How Small Businesses Can Attract New Customers - Page 2

By Jennifer Schiff
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Make Facebook Your Friend

Social media, particularly Facebook, has been a fantastic and inexpensive way of attracting new customers for Megan Healy and Amy Trelenberg, co-owners of Shopmamie.com.

The two friends set up a Shopmamie.com Facebook fan page and update it every day. They also use Facebook, Twitter and their blog to let their target audience — fashion-conscious women ages 18 to 40 — know about Shopmamie contests, special offers, events, style tips and news.

Shopmamie.com also offers customers special discounts for being a Facebook fan. “It’s just an added incentive to keep updated with us,” said Trelenberg. “We want to draw as many new customers and fans to us as possible, so we try to create as much interest and buzz as possible. Facebook helps get people to our site… and generates sales for us.”

Whiner & Diner Eco-Chic Pet Accessories
Whiner & Diner Eco-Chic Pet Accessories
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Become an Expert

For Catherine Simms, the co-owner of Whiner & Diner Eco-Chic Pet Accessories, writing articles to establish herself as an expert on pet care, has been a leading source of new customer acquisition. For example, when it occurred to Simms that many dog owners were not aware that an elevated feeder (which Whiner & Diner sells) is better for their dog, she decided to write about it.

She then posted her article, “The Healthy Benefits of Elevated Dog Feeders,” which included information about and a link to Whiner & Diner, on her site, on her blog and on several online article submission sites. The article took off, getting picked up by other sites and shared by pet owners, which in turn brought new customers to Whiner & Diner. The only cost to Simms was a bit of time and energy.

Koa Coffee Plantation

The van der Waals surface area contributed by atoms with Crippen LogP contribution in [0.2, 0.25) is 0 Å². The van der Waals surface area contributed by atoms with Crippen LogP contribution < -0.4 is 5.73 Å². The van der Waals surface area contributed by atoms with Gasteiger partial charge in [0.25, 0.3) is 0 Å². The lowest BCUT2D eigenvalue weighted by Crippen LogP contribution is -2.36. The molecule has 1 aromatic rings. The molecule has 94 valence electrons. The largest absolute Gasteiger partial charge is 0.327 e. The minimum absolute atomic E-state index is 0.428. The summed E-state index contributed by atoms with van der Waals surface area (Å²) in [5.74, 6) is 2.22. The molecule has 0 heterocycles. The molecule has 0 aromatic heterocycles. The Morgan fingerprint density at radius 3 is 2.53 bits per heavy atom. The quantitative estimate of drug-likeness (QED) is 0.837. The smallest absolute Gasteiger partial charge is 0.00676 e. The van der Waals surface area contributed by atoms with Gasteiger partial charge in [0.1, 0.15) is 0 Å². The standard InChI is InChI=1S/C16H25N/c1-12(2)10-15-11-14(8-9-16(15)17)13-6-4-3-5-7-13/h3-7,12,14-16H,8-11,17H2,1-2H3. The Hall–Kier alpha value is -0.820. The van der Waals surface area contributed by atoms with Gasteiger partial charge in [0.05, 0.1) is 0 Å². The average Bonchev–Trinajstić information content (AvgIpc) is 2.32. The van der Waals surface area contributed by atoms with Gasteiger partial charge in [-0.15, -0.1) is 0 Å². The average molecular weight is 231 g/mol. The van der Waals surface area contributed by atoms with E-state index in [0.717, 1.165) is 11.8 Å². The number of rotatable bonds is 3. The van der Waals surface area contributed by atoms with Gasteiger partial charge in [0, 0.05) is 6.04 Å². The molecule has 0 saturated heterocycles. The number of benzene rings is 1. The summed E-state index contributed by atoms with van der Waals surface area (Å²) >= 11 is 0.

Koa Coffee Plantation
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Use Affiliate Marketing

Linda Caroll, who is in charge of “all things Internet” for Koa Coffee Plantation, a small Kona coffee plantation in Hawaii, likes to quote department store magnate John Wanamaker on the difficulty of reaching new customers: “Half the money I spend on advertising is wasted; trouble is I don’t know which half.”

“It’s so true,” said Caroll. “The potential for wasted advertising dollars is a painful reality to small business operators.” That’s why KoaCoffee.com decided to try affiliate marketing, because it doesn’t waste dollars.

“With traditional CPM advertising or even CPC (cost per click) or PPC (pay per click), costs may or may not be recouped,” she explained, whereas affiliate marketing is pay per action, which (to Koa and to Caroll) made better economic sense.

To help ensure the success of its program, Caroll chose affiliate networks ShareASale.com and AvantLink.com, and sought out affiliates who really understood Koa Coffee’s product: high quality, upper price range coffee that appeals to sophisticated buyers.

In return for marketing KoaCoffee.com, the company offered affiliates commissions that were above the coffee industry average, as well as one-on-one support and the tools and incentives Caroll felt would help them to succeed. As she explained: “Without successful affiliates, there would be no sales or new customers.”

To date, KoaCoffee.com’s affiliate marketing strategy has been very successful — “a win-win for everyone,” said Carroll — with new customers coming to the site and buying coffee daily.

Jennifer Lonoff Schiff writes about IT and small business issues and runs a blog for and about small businesses.

Do you have a comment or question about this article or other small business topics in general? Speak out in the SmallBusinessComputing.com Forums. Join the discussion today!

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This article was originally published on December 15, 2009

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